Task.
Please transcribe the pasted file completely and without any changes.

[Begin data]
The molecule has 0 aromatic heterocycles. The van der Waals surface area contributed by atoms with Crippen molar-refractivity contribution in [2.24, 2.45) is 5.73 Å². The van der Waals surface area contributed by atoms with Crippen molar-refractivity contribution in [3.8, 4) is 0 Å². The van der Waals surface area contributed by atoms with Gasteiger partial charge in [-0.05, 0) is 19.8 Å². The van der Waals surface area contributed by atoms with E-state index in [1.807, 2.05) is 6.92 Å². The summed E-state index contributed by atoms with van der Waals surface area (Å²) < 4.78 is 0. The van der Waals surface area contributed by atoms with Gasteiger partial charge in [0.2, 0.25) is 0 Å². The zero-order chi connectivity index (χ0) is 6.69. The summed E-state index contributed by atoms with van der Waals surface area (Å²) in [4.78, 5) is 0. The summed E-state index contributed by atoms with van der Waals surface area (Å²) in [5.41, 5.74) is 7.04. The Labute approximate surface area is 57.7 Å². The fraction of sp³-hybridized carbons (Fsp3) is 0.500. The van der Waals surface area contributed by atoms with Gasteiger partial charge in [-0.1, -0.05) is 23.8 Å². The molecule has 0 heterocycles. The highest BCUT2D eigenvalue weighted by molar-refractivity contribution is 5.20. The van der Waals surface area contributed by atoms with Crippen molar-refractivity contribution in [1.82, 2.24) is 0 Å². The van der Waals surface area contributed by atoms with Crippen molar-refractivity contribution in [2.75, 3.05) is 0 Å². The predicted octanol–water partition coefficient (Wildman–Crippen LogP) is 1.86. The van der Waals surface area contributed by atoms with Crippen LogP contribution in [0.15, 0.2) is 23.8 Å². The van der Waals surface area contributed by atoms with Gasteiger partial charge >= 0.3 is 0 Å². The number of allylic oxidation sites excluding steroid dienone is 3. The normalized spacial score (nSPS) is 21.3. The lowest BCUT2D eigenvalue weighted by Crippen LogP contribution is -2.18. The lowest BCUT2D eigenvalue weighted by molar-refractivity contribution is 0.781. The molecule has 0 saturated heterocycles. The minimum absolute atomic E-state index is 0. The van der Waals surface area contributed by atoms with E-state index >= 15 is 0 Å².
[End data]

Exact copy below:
The molecule has 0 aromatic heterocycles. The van der Waals surface area contributed by atoms with Crippen molar-refractivity contribution in [2.24, 2.45) is 5.73 Å². The van der Waals surface area contributed by atoms with Crippen molar-refractivity contribution in [3.8, 4) is 0 Å². The van der Waals surface area contributed by atoms with Gasteiger partial charge in [-0.05, 0) is 19.8 Å². The van der Waals surface area contributed by atoms with E-state index in [1.807, 2.05) is 6.92 Å². The summed E-state index contributed by atoms with van der Waals surface area (Å²) < 4.78 is 0. The van der Waals surface area contributed by atoms with Gasteiger partial charge in [0.2, 0.25) is 0 Å². The zero-order chi connectivity index (χ0) is 6.69. The summed E-state index contributed by atoms with van der Waals surface area (Å²) in [4.78, 5) is 0. The summed E-state index contributed by atoms with van der Waals surface area (Å²) in [5.41, 5.74) is 7.04. The Labute approximate surface area is 57.7 Å². The fraction of sp³-hybridized carbons (Fsp3) is 0.500. The van der Waals surface area contributed by atoms with Gasteiger partial charge in [-0.1, -0.05) is 23.8 Å². The molecule has 0 heterocycles. The highest BCUT2D eigenvalue weighted by molar-refractivity contribution is 5.20. The van der Waals surface area contributed by atoms with Crippen molar-refractivity contribution in [1.82, 2.24) is 0 Å². The van der Waals surface area contributed by atoms with Crippen molar-refractivity contribution in [2.75, 3.05) is 0 Å². The predicted octanol–water partition coefficient (Wildman–Crippen LogP) is 1.86. The van der Waals surface area contributed by atoms with Crippen LogP contribution in [0.15, 0.2) is 23.8 Å². The van der Waals surface area contributed by atoms with Gasteiger partial charge >= 0.3 is 0 Å². The number of allylic oxidation sites excluding steroid dienone is 3. The normalized spacial score (nSPS) is 21.3. The lowest BCUT2D eigenvalue weighted by Crippen LogP contribution is -2.18. The lowest BCUT2D eigenvalue weighted by molar-refractivity contribution is 0.781. The molecule has 0 saturated heterocycles. The minimum absolute atomic E-state index is 0. The van der Waals surface area contributed by atoms with E-state index >= 15 is 0 Å².